27 December 2006

Unembedded, Shirin Neshat and Botero

There are three topics in art that I am particularly interested in right now. The first is the exhibition and book, "Unembedded," which features the work of four independant photojournalists (two American, one Canadian, and one Iraqi). I was fortunate enough to have an oppurtunity to see the exhibition at my school at the Elaine Jacobs Gallery (who is showing Emily Jacir's Where We Come From in March). Because my favorite professor, Dora Apel, helped to bring the exhibition and two of the photographers (Kael Alford and Thorne Anderson) to my school, I was fortunate enough to be present for two lectures by them in one day, the first in my Contemporary Art Theory and Criticism class and the second in the lecture hall next to the gallery. You can read my thoughts on the exhibition in greater detail in the article I wrote for the Metro Times (one of our "weekly freebies" here in Detroit).

The second area of interest is the work of Shirin Neshat. Because I have never been fortunate enough to see any of her videos (other than this clip on YouTube), so my primary interest is her photography, specifically the "Women of Allah" series. I recently did TONS research on her work, representations of the veil, Western representations of Muslim women, and colonialist history in the Middle East and North Africa for a research paper I wrote on her work, which I am still editing and updating. Neshat is an Iranian immigrant to the US who's early photographic series "Unveiling" and "Women of Allah" deal with her reaquaintance to the new Iran after spening the years leading up to, during, and following the Islamic Revolution. She grew up in a secular Iran, and was shocked on her return because of the heavy idealogical basis of the Islamic Republic. In writing about "Women of Allah," I concluded that those images, which are almost exclusively shown in the Western world because that is where Neshat lives and works and because the Iranian government has exiled Neshat, draw upon a visual lexicon that can't be understood without sufficient knowledge of both Islamic culture and Western ideas about Muslim women, making this work multicultural without submitting to all the pitfalls immigrant artists in the West are often succeptible to, namely attempting to draw parallels between their two worlds and recycling visual motifs of both worlds in their work.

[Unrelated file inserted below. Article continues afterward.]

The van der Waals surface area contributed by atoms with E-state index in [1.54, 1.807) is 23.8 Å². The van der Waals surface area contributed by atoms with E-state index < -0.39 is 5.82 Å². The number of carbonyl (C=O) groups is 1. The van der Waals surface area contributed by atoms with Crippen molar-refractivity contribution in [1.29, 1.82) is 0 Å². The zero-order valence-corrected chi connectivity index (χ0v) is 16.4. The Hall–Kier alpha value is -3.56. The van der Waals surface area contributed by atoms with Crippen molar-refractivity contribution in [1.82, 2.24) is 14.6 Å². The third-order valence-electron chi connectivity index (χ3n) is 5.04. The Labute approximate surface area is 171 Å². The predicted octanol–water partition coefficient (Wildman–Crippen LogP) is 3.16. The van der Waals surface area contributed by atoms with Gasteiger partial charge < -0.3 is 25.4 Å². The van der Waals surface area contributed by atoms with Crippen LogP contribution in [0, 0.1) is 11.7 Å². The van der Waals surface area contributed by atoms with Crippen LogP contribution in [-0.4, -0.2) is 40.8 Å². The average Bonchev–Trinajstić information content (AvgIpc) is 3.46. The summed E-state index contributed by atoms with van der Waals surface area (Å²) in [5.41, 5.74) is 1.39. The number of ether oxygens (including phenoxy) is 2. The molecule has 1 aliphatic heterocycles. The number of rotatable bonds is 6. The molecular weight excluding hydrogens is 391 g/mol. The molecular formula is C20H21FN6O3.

The third point of interest is Botero's new series, "Abu Ghraib," which are about the soldier photography we saw back in 2004. My mom was sweet enough to give the book to my boyfriend as a Christmas gift, so of course I consider it half mine. If you have a passing familiarity with Botero's work, you might find this an odd topic for him, like I did. But in the foreward of the Abu Ghraib book there are several examples of other politically motivated artworks of his, most often related to South American struggles. His style of rendering figures as heavy, voluptouos and massive is somehow able to feminize the torture victims while simultaneously making the aggressors hyper-masculine. I just began looking at these images last night, and I am sure I will have a lot more to say once I've more thoroughly reviewed them. As with the other two topics in this post, I will continue to write and think about them, and am very interested in other's opinions.

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